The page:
Termites typically swarm once a year, when a colony reaches capacity and weather conditions become optimal for flight. What happens? Hundreds or thousands of swarmers (also known as alates) essentially come out of hiding. They’re produced solely to reproduce and expand the colony and they live in the soil near the surface of their nest until those optimal conditions are met.
They’ll usually swarm outside, but if they swarm inside a home, they’ll try to squeeze through cracks and crevices in walls and the foundation to get to open air. They’re attracted to light, so you can typically find them near windows or lights.
Damp soil and humidity make for the most optimal conditions for a swarm. That’s why most termites wait until a day following a rain shower when the weather is overcast and winds are under 6 miles per hour.
Drywood termites swarm during the late summer or fall months, while dampwood termites swarm in the summer, but do not often damage homes.
If you see a swarm nearby, it typically means that there is a colony living in or near your home. This is a good indication that it’s time for an inspection, as it may be a sign of an infestation (yikes!).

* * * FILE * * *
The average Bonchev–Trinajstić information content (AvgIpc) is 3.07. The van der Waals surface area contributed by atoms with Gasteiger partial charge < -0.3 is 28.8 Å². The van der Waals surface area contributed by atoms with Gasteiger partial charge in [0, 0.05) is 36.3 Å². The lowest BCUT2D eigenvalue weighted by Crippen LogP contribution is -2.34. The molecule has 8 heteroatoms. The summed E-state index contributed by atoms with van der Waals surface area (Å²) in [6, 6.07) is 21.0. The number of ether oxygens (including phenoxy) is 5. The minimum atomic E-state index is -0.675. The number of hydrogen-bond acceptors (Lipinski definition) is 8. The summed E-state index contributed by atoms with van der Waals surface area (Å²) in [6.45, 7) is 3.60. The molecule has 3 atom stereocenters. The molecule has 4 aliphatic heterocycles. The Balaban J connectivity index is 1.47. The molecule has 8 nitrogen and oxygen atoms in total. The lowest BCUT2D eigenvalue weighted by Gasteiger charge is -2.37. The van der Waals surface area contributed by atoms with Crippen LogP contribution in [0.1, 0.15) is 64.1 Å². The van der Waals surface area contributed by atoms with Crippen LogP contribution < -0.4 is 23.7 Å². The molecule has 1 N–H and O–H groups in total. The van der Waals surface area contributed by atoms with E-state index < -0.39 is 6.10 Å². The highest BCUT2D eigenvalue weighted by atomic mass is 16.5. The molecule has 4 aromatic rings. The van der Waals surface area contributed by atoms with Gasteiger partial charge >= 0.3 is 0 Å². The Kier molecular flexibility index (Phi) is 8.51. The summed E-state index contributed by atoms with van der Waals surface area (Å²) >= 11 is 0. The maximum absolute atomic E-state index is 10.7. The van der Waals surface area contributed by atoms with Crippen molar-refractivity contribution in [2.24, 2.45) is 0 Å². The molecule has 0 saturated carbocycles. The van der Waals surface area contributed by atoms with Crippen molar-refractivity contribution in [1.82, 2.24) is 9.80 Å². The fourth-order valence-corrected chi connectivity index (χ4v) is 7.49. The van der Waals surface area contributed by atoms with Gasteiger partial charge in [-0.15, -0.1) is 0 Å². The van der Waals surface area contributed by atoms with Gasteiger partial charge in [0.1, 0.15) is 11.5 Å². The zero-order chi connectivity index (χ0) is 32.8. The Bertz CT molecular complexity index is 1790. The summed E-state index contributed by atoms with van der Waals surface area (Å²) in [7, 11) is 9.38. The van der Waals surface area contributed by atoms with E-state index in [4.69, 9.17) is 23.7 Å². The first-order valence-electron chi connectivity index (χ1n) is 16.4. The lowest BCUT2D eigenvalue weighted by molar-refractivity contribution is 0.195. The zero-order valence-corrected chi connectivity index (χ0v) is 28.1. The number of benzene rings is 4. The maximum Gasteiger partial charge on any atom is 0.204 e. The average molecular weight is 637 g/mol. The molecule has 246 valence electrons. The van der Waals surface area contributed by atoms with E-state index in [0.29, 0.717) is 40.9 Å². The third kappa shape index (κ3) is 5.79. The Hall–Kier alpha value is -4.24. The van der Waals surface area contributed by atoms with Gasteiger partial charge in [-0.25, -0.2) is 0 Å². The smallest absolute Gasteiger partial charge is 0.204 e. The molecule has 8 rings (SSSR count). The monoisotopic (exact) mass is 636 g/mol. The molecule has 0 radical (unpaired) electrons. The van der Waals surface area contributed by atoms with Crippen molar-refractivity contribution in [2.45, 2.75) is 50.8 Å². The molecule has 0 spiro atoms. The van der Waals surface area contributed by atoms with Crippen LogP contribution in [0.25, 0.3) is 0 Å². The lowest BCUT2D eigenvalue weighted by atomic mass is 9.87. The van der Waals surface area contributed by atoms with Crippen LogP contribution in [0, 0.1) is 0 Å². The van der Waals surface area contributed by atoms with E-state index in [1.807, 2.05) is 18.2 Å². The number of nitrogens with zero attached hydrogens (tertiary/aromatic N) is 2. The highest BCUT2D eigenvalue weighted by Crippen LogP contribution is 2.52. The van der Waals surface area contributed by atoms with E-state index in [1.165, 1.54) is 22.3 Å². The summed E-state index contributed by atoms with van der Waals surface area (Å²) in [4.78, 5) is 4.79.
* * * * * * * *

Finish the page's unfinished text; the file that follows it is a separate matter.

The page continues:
Don’t spray! Sprays can cause termites to stick to surfaces and make cleaning very difficult. Yuck! The best way to remove a swarm is by using a vacuum. This will kill most, but it’s best to get rid of the vacuum bag once you’re finished in case any are left alive inside. Just come back and vacuum a few times over the next few days to make sure you get them all.
Call in the experts. A swarm typically means there’s an infestation, which can lead to a lot of damage down the road. Call us for a free in-home inspection. We’ll discover whether or not you have an infestation and if so, where and how to eradicate it.